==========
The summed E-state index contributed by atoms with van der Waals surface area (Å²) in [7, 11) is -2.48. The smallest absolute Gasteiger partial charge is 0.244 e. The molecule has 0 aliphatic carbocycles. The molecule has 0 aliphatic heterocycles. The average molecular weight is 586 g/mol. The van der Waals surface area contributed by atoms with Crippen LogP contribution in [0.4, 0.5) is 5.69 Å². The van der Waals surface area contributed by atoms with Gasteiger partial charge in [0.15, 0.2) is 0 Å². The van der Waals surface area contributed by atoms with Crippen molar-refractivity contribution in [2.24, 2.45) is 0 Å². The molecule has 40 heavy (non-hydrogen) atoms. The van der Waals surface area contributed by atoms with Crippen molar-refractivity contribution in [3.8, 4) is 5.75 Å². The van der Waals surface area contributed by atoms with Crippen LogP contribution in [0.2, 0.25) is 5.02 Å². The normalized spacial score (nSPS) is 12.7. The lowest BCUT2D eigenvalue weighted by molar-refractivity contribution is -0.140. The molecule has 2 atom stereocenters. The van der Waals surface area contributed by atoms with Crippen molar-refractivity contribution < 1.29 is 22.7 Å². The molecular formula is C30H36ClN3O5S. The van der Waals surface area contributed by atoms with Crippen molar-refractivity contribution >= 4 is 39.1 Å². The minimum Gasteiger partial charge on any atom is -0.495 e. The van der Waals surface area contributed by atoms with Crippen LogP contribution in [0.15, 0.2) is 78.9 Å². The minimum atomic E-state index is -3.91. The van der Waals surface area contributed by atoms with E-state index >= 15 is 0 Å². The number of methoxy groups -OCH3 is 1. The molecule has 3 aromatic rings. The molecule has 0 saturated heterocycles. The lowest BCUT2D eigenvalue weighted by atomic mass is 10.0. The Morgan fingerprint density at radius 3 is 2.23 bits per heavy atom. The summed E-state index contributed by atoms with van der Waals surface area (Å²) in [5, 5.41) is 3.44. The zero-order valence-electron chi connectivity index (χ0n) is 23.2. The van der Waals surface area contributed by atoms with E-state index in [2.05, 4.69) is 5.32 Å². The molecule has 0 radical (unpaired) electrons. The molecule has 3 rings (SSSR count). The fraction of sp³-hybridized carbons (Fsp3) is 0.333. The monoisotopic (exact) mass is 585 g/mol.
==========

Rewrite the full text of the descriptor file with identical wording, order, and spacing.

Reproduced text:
The summed E-state index contributed by atoms with van der Waals surface area (Å²) in [7, 11) is -2.48. The smallest absolute Gasteiger partial charge is 0.244 e. The molecule has 0 aliphatic carbocycles. The molecule has 0 aliphatic heterocycles. The average molecular weight is 586 g/mol. The van der Waals surface area contributed by atoms with Crippen LogP contribution in [0.4, 0.5) is 5.69 Å². The van der Waals surface area contributed by atoms with Gasteiger partial charge in [0.15, 0.2) is 0 Å². The van der Waals surface area contributed by atoms with Crippen molar-refractivity contribution in [2.24, 2.45) is 0 Å². The molecule has 40 heavy (non-hydrogen) atoms. The van der Waals surface area contributed by atoms with Crippen molar-refractivity contribution in [3.8, 4) is 5.75 Å². The van der Waals surface area contributed by atoms with Crippen LogP contribution in [0.2, 0.25) is 5.02 Å². The normalized spacial score (nSPS) is 12.7. The lowest BCUT2D eigenvalue weighted by molar-refractivity contribution is -0.140. The molecule has 2 atom stereocenters. The van der Waals surface area contributed by atoms with Crippen molar-refractivity contribution < 1.29 is 22.7 Å². The molecular formula is C30H36ClN3O5S. The van der Waals surface area contributed by atoms with Crippen molar-refractivity contribution >= 4 is 39.1 Å². The minimum Gasteiger partial charge on any atom is -0.495 e. The van der Waals surface area contributed by atoms with Crippen LogP contribution in [0.15, 0.2) is 78.9 Å². The minimum atomic E-state index is -3.91. The van der Waals surface area contributed by atoms with E-state index >= 15 is 0 Å². The number of methoxy groups -OCH3 is 1. The molecule has 3 aromatic rings. The molecule has 0 saturated heterocycles. The lowest BCUT2D eigenvalue weighted by atomic mass is 10.0. The Morgan fingerprint density at radius 3 is 2.23 bits per heavy atom. The summed E-state index contributed by atoms with van der Waals surface area (Å²) in [5, 5.41) is 3.44. The zero-order valence-electron chi connectivity index (χ0n) is 23.2. The van der Waals surface area contributed by atoms with E-state index in [2.05, 4.69) is 5.32 Å². The molecule has 0 radical (unpaired) electrons. The molecule has 3 rings (SSSR count). The fraction of sp³-hybridized carbons (Fsp3) is 0.333. The monoisotopic (exact) mass is 585 g/mol.